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Community Blog: TSH as a marker for the development of hyperthyroidism in geriatric cats


The role of this hormone in diagnosing hyperthyroidism is an area of active research in veterinary medicine.

by Veterinary Diagnostic Investigation and Consultation

Subnormal concentrations of thyroid stimulating hormone (TSH) along with an elevation in free thyroxine concentration is the primary method of diagnosing hyperthyroidism in people. The role of TSH in the diagnosis of cats with this disease, however, is still an area of active research in veterinary medicine.

A single TSH concentration below 0.03 ng/ml is a strong predictor for the development of hyperthyroidism. (Todd Gipstein/Getty Images)

Previous studies have demonstrated that cats with a low TSH concentration may indeed have a form of subclinical hyperthyroidism that can ultimately become overt disease. Researchers at the Royal Veterinary College in London conducted a prospective, cohort study evaluating whether low TSH concentrations in a population of geriatric cats would eventually lead to a diagnosis of hyperthyroidism and what, if any, clinical signs developed. Results of this study were published in a recent issue of the Journal of Veterinary Internal Medicine.

The population consisted of cats over 9 years of age that were presented for routine evaluation and with no apparent clinical problems or history of chronic illness or medications. Cats were excluded if a diagnosis of hyperthyroidism was made at the time of the initial visit or within 3 months of enrollment. The diagnosis of hyperthyroidism was based on a serum total T4 > 55 nmol/L (range 19-55 nmol/L), a serum total T4 > 40 nmol/L and free T4 > 40 pmol/L (range 19-40 pmol/L) in a cat with concurrent illness and supportive signs of hyperthyroidism, or by T3 suppression test. A complete physical examination, systolic blood pressure measurement (by Doppler), thyroid/TSH concentrations, PCV, urinalysis, and baseline serum chemistry testing were obtained at the initial visit. Cats with no underlying health problems at the initial visit were re-evaluated every 6 months. Those with evidence of azotemia, urinary tract infections, or hypertension were monitored as clinically necessary. All cats were followed for a minimum of 2.5 years and up to 4.5 years.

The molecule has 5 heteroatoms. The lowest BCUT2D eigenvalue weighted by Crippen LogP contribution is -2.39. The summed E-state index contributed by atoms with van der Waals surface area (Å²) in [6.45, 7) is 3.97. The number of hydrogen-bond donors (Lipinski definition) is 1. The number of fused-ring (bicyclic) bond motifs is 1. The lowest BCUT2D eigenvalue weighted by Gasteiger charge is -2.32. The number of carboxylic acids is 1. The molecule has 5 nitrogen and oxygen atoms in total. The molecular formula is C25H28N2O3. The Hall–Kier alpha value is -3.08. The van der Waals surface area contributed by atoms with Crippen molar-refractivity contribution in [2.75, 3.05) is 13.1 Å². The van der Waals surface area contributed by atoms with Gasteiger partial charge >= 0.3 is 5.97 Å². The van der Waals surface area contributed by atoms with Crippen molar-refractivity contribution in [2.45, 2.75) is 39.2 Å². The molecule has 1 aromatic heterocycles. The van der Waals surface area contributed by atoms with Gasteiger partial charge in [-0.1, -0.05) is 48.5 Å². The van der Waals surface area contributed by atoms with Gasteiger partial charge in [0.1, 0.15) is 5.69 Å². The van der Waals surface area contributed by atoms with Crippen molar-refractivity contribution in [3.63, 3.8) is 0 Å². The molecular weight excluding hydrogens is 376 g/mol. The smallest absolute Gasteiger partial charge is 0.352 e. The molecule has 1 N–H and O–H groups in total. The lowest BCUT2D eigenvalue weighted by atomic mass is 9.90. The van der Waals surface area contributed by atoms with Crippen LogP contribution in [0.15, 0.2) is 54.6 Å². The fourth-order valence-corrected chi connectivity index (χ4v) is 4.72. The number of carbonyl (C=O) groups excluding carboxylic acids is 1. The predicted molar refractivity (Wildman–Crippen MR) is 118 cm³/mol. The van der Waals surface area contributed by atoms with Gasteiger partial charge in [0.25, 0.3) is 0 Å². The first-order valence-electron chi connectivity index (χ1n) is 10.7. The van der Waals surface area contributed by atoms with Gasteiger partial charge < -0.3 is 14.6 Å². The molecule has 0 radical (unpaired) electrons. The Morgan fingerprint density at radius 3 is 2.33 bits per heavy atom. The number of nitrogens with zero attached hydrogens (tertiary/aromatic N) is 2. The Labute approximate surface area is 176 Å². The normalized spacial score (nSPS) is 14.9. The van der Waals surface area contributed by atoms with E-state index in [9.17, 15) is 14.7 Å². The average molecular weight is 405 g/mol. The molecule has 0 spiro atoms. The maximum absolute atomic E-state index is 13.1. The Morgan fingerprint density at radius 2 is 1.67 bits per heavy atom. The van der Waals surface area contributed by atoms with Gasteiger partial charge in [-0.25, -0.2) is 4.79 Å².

A total of 104 cats were enrolled. Thyroid status, TSH concentrations, and baseline variables were re-evaluated between 9 and 14 months of enrollment (short-term follow-up endpoint)and again between 2.5 to 4.5 years post-enrollment (long-term follow-up endpoint). Age, breed, sex, history of weight loss, vomiting, diarrhea, polyphagia, polydipsia, skin disease, behavioral changes, presence of a goiter, blood pressure, heart rate, and presence of a murmur were evaluated for a possible association with the development of hyperthyroidism.

At the time of the short-term follow-up, 85 cats remained in the study and, of these, 11 were diagnosed with hyperthyroidism. While baseline free T4 concentrations were similar between the hyperthyroid and nonhyperthyroid groups, the baseline TSH concentrations were significantly lower (<0.03 ng/ml) for those in the hyperthyroid group. Cats in this group were also more likely to have a goiter, a heart murmur, a history of vomiting, and a higher alkaline phosphatase; however, only a subnormal TSH concentration was determined to be predictive of the development of hyperthyroidism within 14 months. Of the cats with a subnormal TSH concentration at enrollment, 40% went on the develop hyperthyroidism. Only 1 cat with a detectable TSH concentration at the time of enrollment was diagnosed with hyperthyroidism at the short-term follow-up visit.

Long-term follow-up evaluation took place between 2.5 and 4.5 years following enrollment. An additional 6 cats were diagnosed with hyperthyroidism during this phase of the study for a total of 17 hyperthyroid cats. All of these cats also developed signs associated with hyperthyroidism (weight loss, tachycardia, vomiting, diarrhea, polyphagia). Thirteen of the 17 cats had undetectable TSH concentrations (< 0.03 ng/ml) at the baseline visit. For the 4 with detectable TSH concentrations at enrollment, all went on to demonstrate a decline in their TSH to < 0.03 ng/ml within 12 months with a subsequent diagnosis of hyperthyroidism within 6 to 28 months.

One of the limitations of using TSH concentrations in the evaluation of thyroid status in cats is the insensitivity of the assay at very low TSH concentrations. Almost one-third of recruited cats had a TSH concentration < 0.03 ng/ml at baseline and yet only 13 of 25 were diagnosed with hyperthyroidism during the study period. While development of a more sensitive assay will help determine the prognostic value of a single TSH concentration, results of this study still demonstrate that a single TSH concentration below 0.03 ng/ml is a strong predictor for the development of hyperthyroidism. Furthermore, results suggest that a TSH concentration above 0.03 ng/ml may serve as a marker to rule out hyperthyroidism in a geriatric cat.

Wakeling J, Elliott J, Syme H. Evaluation of predictors for the diagnosis of hyperthyroidism in cats. J Vet Intern Med 2011;25(5):1057-1065.

Veterinary Diagnostic Investigation and Consultation (VDIC)— David S. Bruyette, DVM, DACVIM, and Jennifer L. Garcia, DVM, DACVIM—has over 40 years of experience in internal medicine and endocrinology.

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